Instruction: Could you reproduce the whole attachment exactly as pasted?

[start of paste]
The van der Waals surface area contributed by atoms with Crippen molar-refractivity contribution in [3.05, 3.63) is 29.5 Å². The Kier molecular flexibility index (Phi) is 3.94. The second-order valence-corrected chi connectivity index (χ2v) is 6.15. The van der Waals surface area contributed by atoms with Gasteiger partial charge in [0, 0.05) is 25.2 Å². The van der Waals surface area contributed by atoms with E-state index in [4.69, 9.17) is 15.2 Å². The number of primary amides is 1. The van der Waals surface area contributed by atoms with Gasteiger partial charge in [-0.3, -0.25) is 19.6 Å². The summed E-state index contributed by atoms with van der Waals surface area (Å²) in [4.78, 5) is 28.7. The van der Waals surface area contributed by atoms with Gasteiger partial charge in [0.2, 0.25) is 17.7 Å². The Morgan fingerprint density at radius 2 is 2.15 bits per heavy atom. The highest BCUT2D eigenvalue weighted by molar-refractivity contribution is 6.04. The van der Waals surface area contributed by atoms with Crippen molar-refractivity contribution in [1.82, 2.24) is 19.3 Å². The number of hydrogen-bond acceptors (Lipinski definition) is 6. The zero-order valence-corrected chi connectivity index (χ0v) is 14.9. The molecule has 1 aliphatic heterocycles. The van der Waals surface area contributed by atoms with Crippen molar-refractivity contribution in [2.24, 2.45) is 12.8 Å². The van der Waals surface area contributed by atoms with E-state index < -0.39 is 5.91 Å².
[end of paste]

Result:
The van der Waals surface area contributed by atoms with Crippen molar-refractivity contribution in [3.05, 3.63) is 29.5 Å². The Kier molecular flexibility index (Phi) is 3.94. The second-order valence-corrected chi connectivity index (χ2v) is 6.15. The van der Waals surface area contributed by atoms with Gasteiger partial charge in [0, 0.05) is 25.2 Å². The van der Waals surface area contributed by atoms with E-state index in [4.69, 9.17) is 15.2 Å². The number of primary amides is 1. The van der Waals surface area contributed by atoms with Gasteiger partial charge in [-0.3, -0.25) is 19.6 Å². The summed E-state index contributed by atoms with van der Waals surface area (Å²) in [4.78, 5) is 28.7. The van der Waals surface area contributed by atoms with Gasteiger partial charge in [0.2, 0.25) is 17.7 Å². The Morgan fingerprint density at radius 2 is 2.15 bits per heavy atom. The highest BCUT2D eigenvalue weighted by molar-refractivity contribution is 6.04. The van der Waals surface area contributed by atoms with Crippen molar-refractivity contribution in [1.82, 2.24) is 19.3 Å². The number of hydrogen-bond acceptors (Lipinski definition) is 6. The zero-order valence-corrected chi connectivity index (χ0v) is 14.9. The molecule has 1 aliphatic heterocycles. The van der Waals surface area contributed by atoms with Crippen molar-refractivity contribution in [2.24, 2.45) is 12.8 Å². The van der Waals surface area contributed by atoms with E-state index < -0.39 is 5.91 Å².